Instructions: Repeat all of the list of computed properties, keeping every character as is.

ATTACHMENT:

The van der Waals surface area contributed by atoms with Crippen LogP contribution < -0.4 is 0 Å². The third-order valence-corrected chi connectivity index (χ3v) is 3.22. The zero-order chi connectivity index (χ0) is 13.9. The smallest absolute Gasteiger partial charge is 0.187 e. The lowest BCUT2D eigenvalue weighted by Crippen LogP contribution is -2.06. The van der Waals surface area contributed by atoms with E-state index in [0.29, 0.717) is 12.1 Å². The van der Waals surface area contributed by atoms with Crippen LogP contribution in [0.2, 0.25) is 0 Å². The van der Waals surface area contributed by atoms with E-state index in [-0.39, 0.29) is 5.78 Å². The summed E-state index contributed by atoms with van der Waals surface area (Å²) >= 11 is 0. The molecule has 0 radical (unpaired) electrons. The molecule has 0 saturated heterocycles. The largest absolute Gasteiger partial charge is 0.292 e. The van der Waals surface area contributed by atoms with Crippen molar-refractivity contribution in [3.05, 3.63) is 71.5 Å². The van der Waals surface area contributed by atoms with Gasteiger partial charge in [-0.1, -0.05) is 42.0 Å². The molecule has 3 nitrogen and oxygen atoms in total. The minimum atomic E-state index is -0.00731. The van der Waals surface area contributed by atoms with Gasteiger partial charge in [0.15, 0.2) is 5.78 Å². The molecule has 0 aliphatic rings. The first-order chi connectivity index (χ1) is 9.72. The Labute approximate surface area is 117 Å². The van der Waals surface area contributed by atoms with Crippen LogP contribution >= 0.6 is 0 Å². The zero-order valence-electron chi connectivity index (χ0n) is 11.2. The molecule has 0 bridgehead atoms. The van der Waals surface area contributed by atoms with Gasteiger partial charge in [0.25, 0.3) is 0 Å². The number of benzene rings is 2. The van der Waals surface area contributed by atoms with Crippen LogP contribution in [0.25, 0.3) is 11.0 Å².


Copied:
The van der Waals surface area contributed by atoms with Crippen LogP contribution < -0.4 is 0 Å². The third-order valence-corrected chi connectivity index (χ3v) is 3.22. The zero-order chi connectivity index (χ0) is 13.9. The smallest absolute Gasteiger partial charge is 0.187 e. The lowest BCUT2D eigenvalue weighted by Crippen LogP contribution is -2.06. The van der Waals surface area contributed by atoms with E-state index in [0.29, 0.717) is 12.1 Å². The van der Waals surface area contributed by atoms with Crippen LogP contribution in [0.2, 0.25) is 0 Å². The van der Waals surface area contributed by atoms with E-state index in [-0.39, 0.29) is 5.78 Å². The summed E-state index contributed by atoms with van der Waals surface area (Å²) >= 11 is 0. The molecule has 0 radical (unpaired) electrons. The molecule has 0 saturated heterocycles. The largest absolute Gasteiger partial charge is 0.292 e. The van der Waals surface area contributed by atoms with Crippen molar-refractivity contribution in [3.05, 3.63) is 71.5 Å². The van der Waals surface area contributed by atoms with Gasteiger partial charge in [-0.1, -0.05) is 42.0 Å². The molecule has 3 nitrogen and oxygen atoms in total. The minimum atomic E-state index is -0.00731. The van der Waals surface area contributed by atoms with Gasteiger partial charge in [0.15, 0.2) is 5.78 Å². The molecule has 0 aliphatic rings. The first-order chi connectivity index (χ1) is 9.72. The Labute approximate surface area is 117 Å². The van der Waals surface area contributed by atoms with Crippen LogP contribution >= 0.6 is 0 Å². The zero-order valence-electron chi connectivity index (χ0n) is 11.2. The molecule has 0 bridgehead atoms. The van der Waals surface area contributed by atoms with Gasteiger partial charge in [0.25, 0.3) is 0 Å². The number of benzene rings is 2. The van der Waals surface area contributed by atoms with Crippen LogP contribution in [0.25, 0.3) is 11.0 Å².